Just wondering, did the coach in question have a reasonably good working relationship with the athletes? Because, now that I think about it, a big part of the reason why we didn’t act out in band was because we honestly liked our teachers, and we knew they felt the same way about us, and their high expectations (musically and otherwise) were just because they wanted us to try our hardest, and work together as a community. If the only way this coach could get through to the runners was through escalating punishments, which ultimately didn’t work, then I don’t know that any kind of punishment would have been effective–not being denied a meal/snack/bathroom break, not being left behind, not being forced to sing or dance for others or wash smelly sports equipment, not being banned from future meets, or even having their college plans potentially sabotaged. I’m not saying it was the coach’s fault, but I’m thinking now that the problem started long before that whole showdown on the bus.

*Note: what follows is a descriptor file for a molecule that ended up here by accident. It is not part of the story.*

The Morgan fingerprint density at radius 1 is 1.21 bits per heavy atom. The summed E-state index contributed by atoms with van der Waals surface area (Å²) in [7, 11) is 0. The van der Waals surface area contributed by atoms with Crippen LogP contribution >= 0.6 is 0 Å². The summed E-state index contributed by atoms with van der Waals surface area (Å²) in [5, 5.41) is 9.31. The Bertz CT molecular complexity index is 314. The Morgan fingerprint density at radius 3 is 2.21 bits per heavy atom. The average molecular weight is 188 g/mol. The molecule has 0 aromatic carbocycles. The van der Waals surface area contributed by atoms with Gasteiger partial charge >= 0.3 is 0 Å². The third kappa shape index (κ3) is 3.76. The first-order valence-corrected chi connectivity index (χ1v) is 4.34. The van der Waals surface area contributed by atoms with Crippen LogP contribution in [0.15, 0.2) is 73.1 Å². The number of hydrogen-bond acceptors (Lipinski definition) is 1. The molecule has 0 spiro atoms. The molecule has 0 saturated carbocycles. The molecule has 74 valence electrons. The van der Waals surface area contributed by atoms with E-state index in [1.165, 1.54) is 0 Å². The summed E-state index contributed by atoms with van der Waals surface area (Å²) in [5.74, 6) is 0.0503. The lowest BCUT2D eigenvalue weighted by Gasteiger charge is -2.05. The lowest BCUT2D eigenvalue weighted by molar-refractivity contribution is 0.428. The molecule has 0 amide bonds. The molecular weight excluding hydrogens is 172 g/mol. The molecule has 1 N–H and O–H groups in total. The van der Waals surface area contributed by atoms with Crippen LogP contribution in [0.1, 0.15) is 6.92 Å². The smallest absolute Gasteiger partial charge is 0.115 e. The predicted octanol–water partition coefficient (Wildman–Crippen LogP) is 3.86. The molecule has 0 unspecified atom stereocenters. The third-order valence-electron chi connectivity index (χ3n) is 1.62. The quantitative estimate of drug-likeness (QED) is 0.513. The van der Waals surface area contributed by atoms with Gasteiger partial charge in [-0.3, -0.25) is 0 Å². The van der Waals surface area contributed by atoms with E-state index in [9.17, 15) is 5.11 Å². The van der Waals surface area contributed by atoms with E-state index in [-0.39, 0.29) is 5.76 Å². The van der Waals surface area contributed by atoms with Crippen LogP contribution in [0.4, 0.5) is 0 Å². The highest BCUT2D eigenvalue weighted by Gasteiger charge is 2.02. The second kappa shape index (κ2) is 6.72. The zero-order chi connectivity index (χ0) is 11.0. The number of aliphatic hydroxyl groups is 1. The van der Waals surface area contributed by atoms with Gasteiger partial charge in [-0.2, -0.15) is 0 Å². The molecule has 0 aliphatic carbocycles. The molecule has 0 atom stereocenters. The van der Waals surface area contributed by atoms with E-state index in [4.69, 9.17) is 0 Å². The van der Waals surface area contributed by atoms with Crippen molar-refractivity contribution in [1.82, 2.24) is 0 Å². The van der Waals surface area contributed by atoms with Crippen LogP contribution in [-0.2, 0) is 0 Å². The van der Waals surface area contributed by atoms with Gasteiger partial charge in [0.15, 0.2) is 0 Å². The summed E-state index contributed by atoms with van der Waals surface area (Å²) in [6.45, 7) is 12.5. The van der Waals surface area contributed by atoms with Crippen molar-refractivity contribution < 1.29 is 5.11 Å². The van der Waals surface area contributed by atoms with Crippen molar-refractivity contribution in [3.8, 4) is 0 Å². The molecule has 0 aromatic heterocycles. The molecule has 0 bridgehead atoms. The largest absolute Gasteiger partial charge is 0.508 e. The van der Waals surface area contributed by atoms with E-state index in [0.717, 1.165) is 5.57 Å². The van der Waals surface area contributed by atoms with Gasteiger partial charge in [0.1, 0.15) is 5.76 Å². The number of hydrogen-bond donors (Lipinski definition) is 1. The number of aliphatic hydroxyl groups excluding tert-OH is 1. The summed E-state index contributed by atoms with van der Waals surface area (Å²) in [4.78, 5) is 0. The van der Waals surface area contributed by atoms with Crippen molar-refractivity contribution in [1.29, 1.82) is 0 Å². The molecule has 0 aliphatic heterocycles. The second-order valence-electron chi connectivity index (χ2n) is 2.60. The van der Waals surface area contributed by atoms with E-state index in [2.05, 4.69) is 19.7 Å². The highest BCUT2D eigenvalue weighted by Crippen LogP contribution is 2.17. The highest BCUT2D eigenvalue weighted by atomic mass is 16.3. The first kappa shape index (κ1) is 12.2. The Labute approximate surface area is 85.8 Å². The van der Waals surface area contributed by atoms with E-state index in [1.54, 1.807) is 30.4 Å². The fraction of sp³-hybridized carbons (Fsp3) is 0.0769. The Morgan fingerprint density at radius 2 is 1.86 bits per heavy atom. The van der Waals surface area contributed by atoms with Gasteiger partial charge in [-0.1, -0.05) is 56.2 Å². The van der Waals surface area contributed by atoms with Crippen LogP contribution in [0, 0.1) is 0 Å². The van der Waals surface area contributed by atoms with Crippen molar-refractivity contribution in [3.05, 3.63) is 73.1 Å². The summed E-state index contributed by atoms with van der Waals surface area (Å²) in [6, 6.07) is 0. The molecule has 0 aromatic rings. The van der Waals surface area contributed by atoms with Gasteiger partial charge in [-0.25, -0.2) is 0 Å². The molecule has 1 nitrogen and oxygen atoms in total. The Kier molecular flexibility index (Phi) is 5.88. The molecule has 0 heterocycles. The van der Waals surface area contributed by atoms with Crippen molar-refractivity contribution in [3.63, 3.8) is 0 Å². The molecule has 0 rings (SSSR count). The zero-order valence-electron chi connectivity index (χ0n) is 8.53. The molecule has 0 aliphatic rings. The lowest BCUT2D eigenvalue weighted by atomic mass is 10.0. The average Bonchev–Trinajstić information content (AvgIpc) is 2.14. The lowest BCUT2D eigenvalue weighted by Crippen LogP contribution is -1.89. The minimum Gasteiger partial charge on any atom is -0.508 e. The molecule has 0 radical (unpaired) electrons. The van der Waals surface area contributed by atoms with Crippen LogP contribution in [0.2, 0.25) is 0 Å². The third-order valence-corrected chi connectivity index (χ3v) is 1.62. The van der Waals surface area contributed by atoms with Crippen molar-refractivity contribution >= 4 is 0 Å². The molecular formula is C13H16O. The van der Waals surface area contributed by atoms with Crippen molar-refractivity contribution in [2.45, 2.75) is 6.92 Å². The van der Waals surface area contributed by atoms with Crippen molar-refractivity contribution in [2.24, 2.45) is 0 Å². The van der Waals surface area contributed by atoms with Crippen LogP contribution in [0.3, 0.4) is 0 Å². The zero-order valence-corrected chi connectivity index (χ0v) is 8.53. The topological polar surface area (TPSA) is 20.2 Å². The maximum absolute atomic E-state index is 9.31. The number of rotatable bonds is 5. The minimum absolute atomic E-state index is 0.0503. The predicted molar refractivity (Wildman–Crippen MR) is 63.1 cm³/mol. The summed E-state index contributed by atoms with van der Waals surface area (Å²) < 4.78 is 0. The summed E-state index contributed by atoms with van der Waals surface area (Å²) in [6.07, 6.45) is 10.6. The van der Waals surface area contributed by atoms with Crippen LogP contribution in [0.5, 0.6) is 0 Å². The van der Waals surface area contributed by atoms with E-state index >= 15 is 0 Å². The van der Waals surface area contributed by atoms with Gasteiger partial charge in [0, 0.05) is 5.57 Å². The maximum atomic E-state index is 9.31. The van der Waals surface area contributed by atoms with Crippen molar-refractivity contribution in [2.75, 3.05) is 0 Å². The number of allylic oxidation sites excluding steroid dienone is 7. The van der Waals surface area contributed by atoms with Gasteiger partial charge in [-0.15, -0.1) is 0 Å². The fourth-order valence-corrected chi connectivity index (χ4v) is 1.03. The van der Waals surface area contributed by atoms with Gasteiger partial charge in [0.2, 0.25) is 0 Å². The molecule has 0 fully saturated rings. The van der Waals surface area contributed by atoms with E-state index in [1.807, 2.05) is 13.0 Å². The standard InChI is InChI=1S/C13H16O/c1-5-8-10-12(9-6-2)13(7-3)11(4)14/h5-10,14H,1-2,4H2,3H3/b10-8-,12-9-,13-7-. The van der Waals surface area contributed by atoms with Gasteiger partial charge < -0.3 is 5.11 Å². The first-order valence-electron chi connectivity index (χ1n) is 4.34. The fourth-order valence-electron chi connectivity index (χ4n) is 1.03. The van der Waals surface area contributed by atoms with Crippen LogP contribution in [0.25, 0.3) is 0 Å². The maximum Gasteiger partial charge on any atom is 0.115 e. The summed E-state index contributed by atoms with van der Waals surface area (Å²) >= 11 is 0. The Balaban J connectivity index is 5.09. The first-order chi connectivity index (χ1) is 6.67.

85. skl1 April 19, 2012 at 12:07 pm #

    Donna, re the 6yo, why be angry at the school? What should it have done differently, assuming they had no prior warning that this could happen with this child? I’m told they were not allowed to touch her in order to get her to stop.

    As for what the parents are or should be angry about, the fact is that t hey sent to school a child who was out of control and they don’t see how they have set the school up for failure with this child. Even if the parents did not create the behavior problem, they should feel responsible for fixing it or mitigating it. “I know she has mood swings” doesn’t cut it.

  86. Donna April 19, 2012 at 1:48 pm #